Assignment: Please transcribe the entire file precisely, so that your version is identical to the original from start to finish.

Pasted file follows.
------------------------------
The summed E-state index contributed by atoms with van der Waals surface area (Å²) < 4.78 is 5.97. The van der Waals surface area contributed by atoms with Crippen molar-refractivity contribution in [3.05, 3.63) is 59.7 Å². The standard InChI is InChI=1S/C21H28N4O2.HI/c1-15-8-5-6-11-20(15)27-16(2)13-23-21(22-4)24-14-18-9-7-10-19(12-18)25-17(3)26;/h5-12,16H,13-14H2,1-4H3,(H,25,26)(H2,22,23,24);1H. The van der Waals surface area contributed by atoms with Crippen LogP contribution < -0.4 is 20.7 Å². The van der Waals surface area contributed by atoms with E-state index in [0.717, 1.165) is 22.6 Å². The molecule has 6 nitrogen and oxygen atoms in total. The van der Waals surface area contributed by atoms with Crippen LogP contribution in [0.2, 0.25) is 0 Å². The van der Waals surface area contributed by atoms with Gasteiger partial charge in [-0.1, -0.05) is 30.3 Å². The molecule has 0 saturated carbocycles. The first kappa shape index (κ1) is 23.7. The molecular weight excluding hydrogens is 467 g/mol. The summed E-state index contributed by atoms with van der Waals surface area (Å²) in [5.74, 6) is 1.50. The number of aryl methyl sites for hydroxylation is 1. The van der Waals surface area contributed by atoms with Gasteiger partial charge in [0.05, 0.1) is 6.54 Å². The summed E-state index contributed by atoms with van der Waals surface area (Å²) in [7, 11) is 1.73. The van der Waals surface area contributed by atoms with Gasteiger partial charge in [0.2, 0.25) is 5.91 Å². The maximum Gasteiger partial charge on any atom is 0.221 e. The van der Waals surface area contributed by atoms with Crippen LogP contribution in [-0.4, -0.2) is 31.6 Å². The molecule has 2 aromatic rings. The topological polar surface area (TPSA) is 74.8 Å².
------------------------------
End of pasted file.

The summed E-state index contributed by atoms with van der Waals surface area (Å²) < 4.78 is 5.97. The van der Waals surface area contributed by atoms with Crippen molar-refractivity contribution in [3.05, 3.63) is 59.7 Å². The standard InChI is InChI=1S/C21H28N4O2.HI/c1-15-8-5-6-11-20(15)27-16(2)13-23-21(22-4)24-14-18-9-7-10-19(12-18)25-17(3)26;/h5-12,16H,13-14H2,1-4H3,(H,25,26)(H2,22,23,24);1H. The van der Waals surface area contributed by atoms with Crippen LogP contribution < -0.4 is 20.7 Å². The van der Waals surface area contributed by atoms with E-state index in [0.717, 1.165) is 22.6 Å². The molecule has 6 nitrogen and oxygen atoms in total. The van der Waals surface area contributed by atoms with Crippen LogP contribution in [0.2, 0.25) is 0 Å². The van der Waals surface area contributed by atoms with Gasteiger partial charge in [-0.1, -0.05) is 30.3 Å². The molecule has 0 saturated carbocycles. The first kappa shape index (κ1) is 23.7. The molecular weight excluding hydrogens is 467 g/mol. The summed E-state index contributed by atoms with van der Waals surface area (Å²) in [5.74, 6) is 1.50. The number of aryl methyl sites for hydroxylation is 1. The van der Waals surface area contributed by atoms with Gasteiger partial charge in [0.05, 0.1) is 6.54 Å². The summed E-state index contributed by atoms with van der Waals surface area (Å²) in [7, 11) is 1.73. The van der Waals surface area contributed by atoms with Gasteiger partial charge in [0.2, 0.25) is 5.91 Å². The maximum Gasteiger partial charge on any atom is 0.221 e. The van der Waals surface area contributed by atoms with Crippen LogP contribution in [-0.4, -0.2) is 31.6 Å². The molecule has 2 aromatic rings. The topological polar surface area (TPSA) is 74.8 Å².